By now the list of a half-century of half-tried and discarded educational remedies seeking to honor the promise of Brown v. Board of Education fills volumes: attendance-zone redistricting, busing, magnet schools, compensatory education, bilingual education, ebonics, military schools, year-round schools, single-sex schools, Head Start and multiculturalism, plus scores of other curricular reforms. While gaps between the academic achievement of white and minority children were reduced in the first decades after the end of legal segregation, they were never eliminated. By almost any educational measure, the average black or Latino child continues to lag behind her white or Asian counterpart. In 1973, with its decision in San Antonio v. Rodriguez that public schooling was not a right guaranteed under the Constitution, the Supreme Court itself effectively gave up its cause.
That threw the issue back to the states, where it has remained ever since, but where, in an accumulation of crucial state Supreme Court decisions and associated legislative reforms, the drive for decent schools for poor and minority children has taken a new, unexpected–and perhaps encouraging–set of turns.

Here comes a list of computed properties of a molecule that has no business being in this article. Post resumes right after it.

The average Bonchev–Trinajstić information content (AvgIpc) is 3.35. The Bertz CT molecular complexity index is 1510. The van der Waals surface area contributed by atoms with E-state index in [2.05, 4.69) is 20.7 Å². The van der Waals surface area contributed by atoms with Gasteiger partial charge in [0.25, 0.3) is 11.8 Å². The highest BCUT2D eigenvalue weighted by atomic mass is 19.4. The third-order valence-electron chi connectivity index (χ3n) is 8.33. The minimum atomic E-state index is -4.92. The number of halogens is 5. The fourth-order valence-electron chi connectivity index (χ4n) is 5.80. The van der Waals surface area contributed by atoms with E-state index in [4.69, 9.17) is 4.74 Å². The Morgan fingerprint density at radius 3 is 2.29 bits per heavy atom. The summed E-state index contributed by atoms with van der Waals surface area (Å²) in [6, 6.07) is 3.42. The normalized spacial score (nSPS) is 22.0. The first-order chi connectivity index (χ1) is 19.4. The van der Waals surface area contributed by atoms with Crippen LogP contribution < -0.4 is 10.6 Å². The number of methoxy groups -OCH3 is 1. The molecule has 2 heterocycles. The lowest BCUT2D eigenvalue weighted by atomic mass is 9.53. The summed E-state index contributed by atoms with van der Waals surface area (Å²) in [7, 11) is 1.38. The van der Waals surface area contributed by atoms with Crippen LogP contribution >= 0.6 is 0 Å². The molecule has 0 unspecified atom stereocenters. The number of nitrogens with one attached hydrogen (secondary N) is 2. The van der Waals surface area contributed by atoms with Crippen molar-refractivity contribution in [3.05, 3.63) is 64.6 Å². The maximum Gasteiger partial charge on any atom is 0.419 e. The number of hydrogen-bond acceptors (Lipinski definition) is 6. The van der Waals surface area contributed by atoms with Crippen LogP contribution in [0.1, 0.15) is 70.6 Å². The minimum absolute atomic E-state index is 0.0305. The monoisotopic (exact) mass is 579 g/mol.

At the heart of those cases is the principle of adequacy, a legal idea, rooted in variously worded state constitutional provisions, that’s as promising as it is awkward. Many state constitutions require the state to maintain “thorough and efficient” schools or (as in New York) “free common schools wherein all the children of this state may be educated,” or (as in North Carolina) to establish the “right to the privilege of education.”
Most such provisions have been in state constitutions for generations. But in the past fifteen years, as state after state has adopted tougher academic standards, tests and accountability measures, those standards have become both the drivers and the gauge for new demands from parents, school districts, civil rights groups and others for better resources, especially in schools serving the neediest kids: If students are required to meet higher standards for promotion, or to pass exit exams to get a diploma, or if teachers or principals face sanctions if their schools don’t measure up, the state has a commensurate responsibility to provide the resources–in trained teachers, materials and facilities–to enable them to succeed. In this way, advocates of educational equity have attempted to turn the “standards” movement–which has been championed by conservatives–into a lever for progressive change.